“In these times of uncertainty, many people may be feeling fearful and anxious about things that are beyond their control,” Dr. Nicole Tang, D.Phil.Dr. Shilpa Patel, Ph.D.; and Dr. Harbinder Sandu, Ph.D., researchers at the University of Warwick, tell Bustle via email. “Stress, worry and anxiety can all contribute to fatigue, which may be exacerbated by the situation we find ourselves in.” Overthinking, fear, and grief, as well as the disruption of our usual routines, can affect the quality of your sleep and your energy the following day.

Exhaustion is a well-known response to traumatic events, whether they’re sudden shocks or long drawn-out changes like the ones we’re experiencing now. The Royal College of Psychiatrists notes that during and after a traumatic experience of any kind, you may experience sleep problems, poor concentration and memory, and brain fog.

“Our mood and sleep are responsive to our anxiety and stress levels,” the University of Warwick researchers say. “If we are not sleeping well at night, it’s understandable why we feel tired during the day.” People with post-traumatic stress disorder often experience exhaustion and sleep problems, but anybody coping with intense emotions can feel it too.

In people with coronavirus, fatigue is most often accompanied by several other symptoms. If you’re just feeling tired and no other symptoms ensue — like a cough or fever — there’s a strong chance that you’re psychologically stressed, not coming down with COVID-19. A roundup of research on hospitalized COVID-19 patients published in JAMA in February 2020 noted that 98% of patients had a fever, 82-79% had dry cough, and 11-44% had fatigue. The European Center for Disease Control & Prevention (ECDC) issued guidance on March 12 that named fatigue as the third most common symptom, occurring in 38% of laboratory-confirmed coronavirus cases; fever occurred in 88%, while dry cough occurred in 68%.

“If you are experiencing symptoms of COVID-19, like a dry cough, sore throat, or fever, contact your medical health care practitioner,” Dr. Seema Sarin, M.D., an internal medicine physician, tells Bustle.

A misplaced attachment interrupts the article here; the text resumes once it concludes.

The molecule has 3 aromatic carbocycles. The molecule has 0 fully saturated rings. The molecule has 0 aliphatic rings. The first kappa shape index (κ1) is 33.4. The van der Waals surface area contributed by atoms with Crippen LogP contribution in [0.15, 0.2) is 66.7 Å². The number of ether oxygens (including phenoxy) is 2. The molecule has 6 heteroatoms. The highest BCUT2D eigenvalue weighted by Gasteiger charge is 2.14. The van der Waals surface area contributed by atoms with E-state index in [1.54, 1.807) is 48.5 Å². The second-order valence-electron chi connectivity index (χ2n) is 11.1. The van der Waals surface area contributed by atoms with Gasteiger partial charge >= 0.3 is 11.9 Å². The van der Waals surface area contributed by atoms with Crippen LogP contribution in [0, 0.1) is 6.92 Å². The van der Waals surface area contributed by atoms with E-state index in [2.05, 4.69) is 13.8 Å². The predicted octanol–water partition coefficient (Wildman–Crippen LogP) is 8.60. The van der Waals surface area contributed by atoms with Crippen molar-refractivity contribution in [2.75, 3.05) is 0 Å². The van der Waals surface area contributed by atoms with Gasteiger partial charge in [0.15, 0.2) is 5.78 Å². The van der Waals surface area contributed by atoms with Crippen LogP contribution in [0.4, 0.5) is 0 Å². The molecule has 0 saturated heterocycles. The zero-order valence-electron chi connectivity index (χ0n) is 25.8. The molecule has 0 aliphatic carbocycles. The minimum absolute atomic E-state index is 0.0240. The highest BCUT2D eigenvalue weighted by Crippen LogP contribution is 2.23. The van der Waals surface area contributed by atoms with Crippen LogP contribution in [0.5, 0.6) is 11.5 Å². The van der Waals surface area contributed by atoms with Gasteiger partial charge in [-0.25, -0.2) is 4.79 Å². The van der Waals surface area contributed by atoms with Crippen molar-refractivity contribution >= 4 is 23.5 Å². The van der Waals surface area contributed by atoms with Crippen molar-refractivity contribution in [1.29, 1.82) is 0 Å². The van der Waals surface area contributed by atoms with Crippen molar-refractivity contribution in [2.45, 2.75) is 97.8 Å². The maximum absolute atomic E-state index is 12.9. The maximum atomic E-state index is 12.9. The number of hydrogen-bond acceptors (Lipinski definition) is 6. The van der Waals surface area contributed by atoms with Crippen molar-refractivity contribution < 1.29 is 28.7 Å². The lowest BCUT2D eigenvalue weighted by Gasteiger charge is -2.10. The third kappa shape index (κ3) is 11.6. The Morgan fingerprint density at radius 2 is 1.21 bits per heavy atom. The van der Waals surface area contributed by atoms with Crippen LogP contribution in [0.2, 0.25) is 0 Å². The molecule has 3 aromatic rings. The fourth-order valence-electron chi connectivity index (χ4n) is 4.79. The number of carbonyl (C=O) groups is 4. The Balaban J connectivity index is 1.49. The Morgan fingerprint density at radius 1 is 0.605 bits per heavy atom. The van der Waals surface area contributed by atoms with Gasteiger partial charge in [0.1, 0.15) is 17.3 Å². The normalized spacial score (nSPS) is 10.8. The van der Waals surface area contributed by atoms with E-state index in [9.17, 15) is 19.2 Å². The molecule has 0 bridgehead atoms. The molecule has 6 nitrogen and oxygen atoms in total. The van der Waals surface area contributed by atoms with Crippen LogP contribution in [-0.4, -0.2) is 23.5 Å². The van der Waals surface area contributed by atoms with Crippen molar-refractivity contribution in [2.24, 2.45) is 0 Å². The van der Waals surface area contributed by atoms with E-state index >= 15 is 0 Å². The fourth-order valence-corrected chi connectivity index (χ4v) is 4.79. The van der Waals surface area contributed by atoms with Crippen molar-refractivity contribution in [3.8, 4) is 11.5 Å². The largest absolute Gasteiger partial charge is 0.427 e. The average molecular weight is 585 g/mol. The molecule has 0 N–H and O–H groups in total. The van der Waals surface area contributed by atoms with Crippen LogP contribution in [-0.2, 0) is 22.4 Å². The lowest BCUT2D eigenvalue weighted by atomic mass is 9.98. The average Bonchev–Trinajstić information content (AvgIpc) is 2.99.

The best way to deal with this lack of energy, experts say, is to wait and see if you develop other coronavirus symptoms — and try to handle your psychological stress while you do. Isolation can contribute to this feeling, the University of Warwick researchers say, so it’s important to keep in touch with others using Facetime, Zoom, or Houseparty if you can. “Set small and achievable goals and pace yourself; both under-activity and over-activity can lead to fatigue,” they say. “Be kind to yourself and others.” Dr. Sarin also recommends staying away from social media if you can and limiting news intake to trusted sources like the CDC, to reduce constant exposure to stressful events.

 

Thank you for reading my blog. Please read, like, comment, and most of all follow Phicklephilly. I publish every day.

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How to Learn to Be Alone and Happy About It

Consider yourself lucky if you can balance being social and spending time by yourself. After all, your parents didn’t intentionally raise you to be a loner, learn to be alone, or take time for you.

If anything, you learned various social skills for your relationships. There may be days when you decide to not answer a text, respond to a phone call and snuggle with your dog on the couch to binge-watch Netflix.

Choosing to retreat gives your friends the impression that you are anti-social, which can bring pressures and difficulties.